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Living Conditions and Perceived Quality of Life Among Indigenous Peoples in the Arctic

  • Birger PoppelEmail author
Chapter
Part of the International Handbooks of Quality-of-Life book series (IHQL)

Abstract

Rapid economic, social, political and cultural changes have characterized societal and human development in the circumpolar north since World War II. The development includes new government structures, devolution of power from southern capitals to northern communities, and the development of self-governing entities. This development has been accelerated by growing self-awareness of indigenous and other Arctic residents. The documentation of large oil, gas and mineral deposits has increased the economic interests in the Arctic, and the indisputable evidence of global warming has resulted in an increased focus on human development, on livelihoods, living conditions, subjective wellbeing and quality of life in Arctic societies.

This chapter is based on data and research results from almost 8,000 personal interviews of the Survey of Living Conditions in the Arctic (SLiCA). SLiCA was conducted among Inuit, Saami and indigenous peoples of Chukotka and the Kola Peninsula in the period 2001–2008. SLiCA findings document similarities, common backgrounds and huge differences in living conditions, subjective wellbeing and quality of life among indigenous peoples of the Arctic.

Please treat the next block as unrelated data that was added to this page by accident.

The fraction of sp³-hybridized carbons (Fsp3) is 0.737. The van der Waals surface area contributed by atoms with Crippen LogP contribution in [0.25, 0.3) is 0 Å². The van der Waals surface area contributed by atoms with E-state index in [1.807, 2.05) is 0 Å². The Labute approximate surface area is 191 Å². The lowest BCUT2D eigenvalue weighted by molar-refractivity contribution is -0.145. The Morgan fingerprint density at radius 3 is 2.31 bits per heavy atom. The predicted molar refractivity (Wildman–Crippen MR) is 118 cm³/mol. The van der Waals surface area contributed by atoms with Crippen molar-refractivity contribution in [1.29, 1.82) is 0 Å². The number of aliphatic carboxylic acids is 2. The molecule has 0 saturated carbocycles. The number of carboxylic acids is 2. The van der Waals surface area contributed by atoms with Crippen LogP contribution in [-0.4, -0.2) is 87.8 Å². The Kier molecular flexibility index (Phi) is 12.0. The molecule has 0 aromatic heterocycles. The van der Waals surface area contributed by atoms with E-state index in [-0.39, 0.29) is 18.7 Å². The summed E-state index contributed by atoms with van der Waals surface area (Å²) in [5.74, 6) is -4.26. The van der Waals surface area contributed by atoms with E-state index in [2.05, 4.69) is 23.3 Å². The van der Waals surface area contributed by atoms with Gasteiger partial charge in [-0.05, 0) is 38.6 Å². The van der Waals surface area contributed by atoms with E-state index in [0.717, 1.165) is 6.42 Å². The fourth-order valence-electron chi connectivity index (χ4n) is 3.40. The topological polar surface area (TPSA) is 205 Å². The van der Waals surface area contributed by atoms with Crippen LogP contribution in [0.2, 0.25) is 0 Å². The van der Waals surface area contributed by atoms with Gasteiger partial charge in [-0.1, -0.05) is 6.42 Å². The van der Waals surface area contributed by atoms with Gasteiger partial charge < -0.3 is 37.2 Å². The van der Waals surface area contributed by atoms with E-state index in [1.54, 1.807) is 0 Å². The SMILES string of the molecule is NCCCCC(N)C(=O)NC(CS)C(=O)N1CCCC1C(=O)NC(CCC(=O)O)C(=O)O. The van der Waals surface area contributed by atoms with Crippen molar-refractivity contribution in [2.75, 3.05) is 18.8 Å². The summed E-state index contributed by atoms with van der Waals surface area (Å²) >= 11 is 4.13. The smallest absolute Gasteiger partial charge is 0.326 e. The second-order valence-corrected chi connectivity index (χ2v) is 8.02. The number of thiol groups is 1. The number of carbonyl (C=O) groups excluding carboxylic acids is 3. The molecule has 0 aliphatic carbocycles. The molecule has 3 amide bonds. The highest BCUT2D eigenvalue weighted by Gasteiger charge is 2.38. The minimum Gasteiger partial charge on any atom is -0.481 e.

Keywords

Living conditions Subjective wellbeing Quality of life Arctic SLiCA Indigenous peoples 

Notes

Acknowledgements

SLiCA was developed in partnership between the indigenous peoples’ organisations: Inuit Circumpolar Conference, ICC; Russian Association of Indigenous Peoples of the North, RAIPON; Saami Council as well as local and regional indigenous steering committees, advisory and management boards, focus groups and the SLiCA international research team. Principal investigators (2014): Birger Poppel, Cathrine Turcotte, Jack Kruse, Larissa Abryutina, Hugh Beach, Ann Raghild Broderstad, Gerard Duhaime. Other team members (2014): Bent-Martin Eliassen, Christian Jensen, Marg Kruse, Miillaaraq Lennert, Maritha Melhus, MarieKathrine Poppel, Rasmus Ole Rasmussen, Ed Ward (for a more complete list see ‘Acknowledgements’ in Poppel et al. 2007).

The data, tables and graphs in this chapter all originate from the SLiCA database constructed and developed by Jack and Marg Kruse.

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Copyright information

© Springer Science+Business Media Dordrecht 2015

Authors and Affiliations

  1. 1.Department of Social Sciences, IlisimatusarfikUniversity of GreenlandNuukGreenland

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